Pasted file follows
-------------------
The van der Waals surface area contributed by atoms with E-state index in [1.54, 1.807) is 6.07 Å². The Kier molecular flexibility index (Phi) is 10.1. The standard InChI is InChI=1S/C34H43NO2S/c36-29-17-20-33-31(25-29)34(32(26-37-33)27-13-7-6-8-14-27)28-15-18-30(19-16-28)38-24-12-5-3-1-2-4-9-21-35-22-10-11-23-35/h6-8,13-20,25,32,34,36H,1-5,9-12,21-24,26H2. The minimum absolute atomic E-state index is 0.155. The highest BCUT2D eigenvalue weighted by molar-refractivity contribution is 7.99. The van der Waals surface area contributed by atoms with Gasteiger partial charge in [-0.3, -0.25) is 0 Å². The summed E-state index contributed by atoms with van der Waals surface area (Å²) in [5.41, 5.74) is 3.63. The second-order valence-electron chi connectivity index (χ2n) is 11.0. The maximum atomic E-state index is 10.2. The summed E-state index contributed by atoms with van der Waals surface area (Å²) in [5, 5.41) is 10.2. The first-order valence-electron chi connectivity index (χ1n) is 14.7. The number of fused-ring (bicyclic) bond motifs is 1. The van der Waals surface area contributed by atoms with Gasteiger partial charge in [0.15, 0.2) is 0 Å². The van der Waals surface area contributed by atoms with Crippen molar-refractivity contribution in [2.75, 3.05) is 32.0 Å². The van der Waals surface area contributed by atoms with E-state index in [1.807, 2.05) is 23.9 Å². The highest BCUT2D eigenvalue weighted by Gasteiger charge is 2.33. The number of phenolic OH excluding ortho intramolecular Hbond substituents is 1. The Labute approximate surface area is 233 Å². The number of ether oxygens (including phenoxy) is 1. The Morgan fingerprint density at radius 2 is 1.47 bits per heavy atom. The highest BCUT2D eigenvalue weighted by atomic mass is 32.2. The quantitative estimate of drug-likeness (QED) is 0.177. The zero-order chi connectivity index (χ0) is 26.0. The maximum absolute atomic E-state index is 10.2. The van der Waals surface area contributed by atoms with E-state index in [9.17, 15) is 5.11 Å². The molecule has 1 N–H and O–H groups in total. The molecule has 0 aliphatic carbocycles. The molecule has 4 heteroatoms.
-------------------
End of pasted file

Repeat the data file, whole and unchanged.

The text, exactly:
The van der Waals surface area contributed by atoms with E-state index in [1.54, 1.807) is 6.07 Å². The Kier molecular flexibility index (Phi) is 10.1. The standard InChI is InChI=1S/C34H43NO2S/c36-29-17-20-33-31(25-29)34(32(26-37-33)27-13-7-6-8-14-27)28-15-18-30(19-16-28)38-24-12-5-3-1-2-4-9-21-35-22-10-11-23-35/h6-8,13-20,25,32,34,36H,1-5,9-12,21-24,26H2. The minimum absolute atomic E-state index is 0.155. The highest BCUT2D eigenvalue weighted by molar-refractivity contribution is 7.99. The van der Waals surface area contributed by atoms with Gasteiger partial charge in [-0.3, -0.25) is 0 Å². The summed E-state index contributed by atoms with van der Waals surface area (Å²) in [5.41, 5.74) is 3.63. The second-order valence-electron chi connectivity index (χ2n) is 11.0. The maximum atomic E-state index is 10.2. The summed E-state index contributed by atoms with van der Waals surface area (Å²) in [5, 5.41) is 10.2. The first-order valence-electron chi connectivity index (χ1n) is 14.7. The number of fused-ring (bicyclic) bond motifs is 1. The van der Waals surface area contributed by atoms with Gasteiger partial charge in [0.15, 0.2) is 0 Å². The van der Waals surface area contributed by atoms with Crippen molar-refractivity contribution in [2.75, 3.05) is 32.0 Å². The van der Waals surface area contributed by atoms with E-state index in [1.807, 2.05) is 23.9 Å². The highest BCUT2D eigenvalue weighted by Gasteiger charge is 2.33. The number of phenolic OH excluding ortho intramolecular Hbond substituents is 1. The Labute approximate surface area is 233 Å². The number of ether oxygens (including phenoxy) is 1. The Morgan fingerprint density at radius 2 is 1.47 bits per heavy atom. The highest BCUT2D eigenvalue weighted by atomic mass is 32.2. The quantitative estimate of drug-likeness (QED) is 0.177. The zero-order chi connectivity index (χ0) is 26.0. The maximum absolute atomic E-state index is 10.2. The van der Waals surface area contributed by atoms with E-state index in [9.17, 15) is 5.11 Å². The molecule has 1 N–H and O–H groups in total. The molecule has 0 aliphatic carbocycles. The molecule has 4 heteroatoms.